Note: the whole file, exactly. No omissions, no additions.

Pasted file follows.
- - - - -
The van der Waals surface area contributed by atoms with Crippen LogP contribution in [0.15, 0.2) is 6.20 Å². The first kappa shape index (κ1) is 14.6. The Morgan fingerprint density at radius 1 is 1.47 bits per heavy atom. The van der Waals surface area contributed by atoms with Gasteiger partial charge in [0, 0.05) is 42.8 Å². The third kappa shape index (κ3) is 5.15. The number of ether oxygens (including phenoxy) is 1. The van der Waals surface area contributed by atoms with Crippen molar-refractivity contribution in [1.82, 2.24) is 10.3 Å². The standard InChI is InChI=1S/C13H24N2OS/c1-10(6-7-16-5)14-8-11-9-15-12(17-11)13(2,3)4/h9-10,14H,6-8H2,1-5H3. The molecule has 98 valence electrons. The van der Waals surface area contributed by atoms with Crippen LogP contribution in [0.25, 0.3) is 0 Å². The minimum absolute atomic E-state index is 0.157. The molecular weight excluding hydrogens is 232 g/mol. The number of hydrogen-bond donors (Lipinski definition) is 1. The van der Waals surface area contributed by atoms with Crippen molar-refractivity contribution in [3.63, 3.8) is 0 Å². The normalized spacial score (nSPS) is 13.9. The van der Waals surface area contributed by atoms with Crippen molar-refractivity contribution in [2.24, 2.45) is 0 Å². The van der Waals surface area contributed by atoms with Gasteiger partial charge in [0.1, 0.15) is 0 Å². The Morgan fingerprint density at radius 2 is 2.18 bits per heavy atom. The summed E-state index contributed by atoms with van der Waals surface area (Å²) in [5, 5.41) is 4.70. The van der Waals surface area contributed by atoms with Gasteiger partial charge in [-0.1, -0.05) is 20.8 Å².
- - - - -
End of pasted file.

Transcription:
The van der Waals surface area contributed by atoms with Crippen LogP contribution in [0.15, 0.2) is 6.20 Å². The first kappa shape index (κ1) is 14.6. The Morgan fingerprint density at radius 1 is 1.47 bits per heavy atom. The van der Waals surface area contributed by atoms with Gasteiger partial charge in [0, 0.05) is 42.8 Å². The third kappa shape index (κ3) is 5.15. The number of ether oxygens (including phenoxy) is 1. The van der Waals surface area contributed by atoms with Crippen molar-refractivity contribution in [1.82, 2.24) is 10.3 Å². The standard InChI is InChI=1S/C13H24N2OS/c1-10(6-7-16-5)14-8-11-9-15-12(17-11)13(2,3)4/h9-10,14H,6-8H2,1-5H3. The molecule has 98 valence electrons. The van der Waals surface area contributed by atoms with Crippen LogP contribution in [0.25, 0.3) is 0 Å². The minimum absolute atomic E-state index is 0.157. The molecular weight excluding hydrogens is 232 g/mol. The number of hydrogen-bond donors (Lipinski definition) is 1. The van der Waals surface area contributed by atoms with Crippen molar-refractivity contribution in [3.63, 3.8) is 0 Å². The normalized spacial score (nSPS) is 13.9. The van der Waals surface area contributed by atoms with Crippen molar-refractivity contribution in [2.24, 2.45) is 0 Å². The van der Waals surface area contributed by atoms with Gasteiger partial charge in [0.1, 0.15) is 0 Å². The Morgan fingerprint density at radius 2 is 2.18 bits per heavy atom. The summed E-state index contributed by atoms with van der Waals surface area (Å²) in [5, 5.41) is 4.70. The van der Waals surface area contributed by atoms with Gasteiger partial charge in [-0.1, -0.05) is 20.8 Å².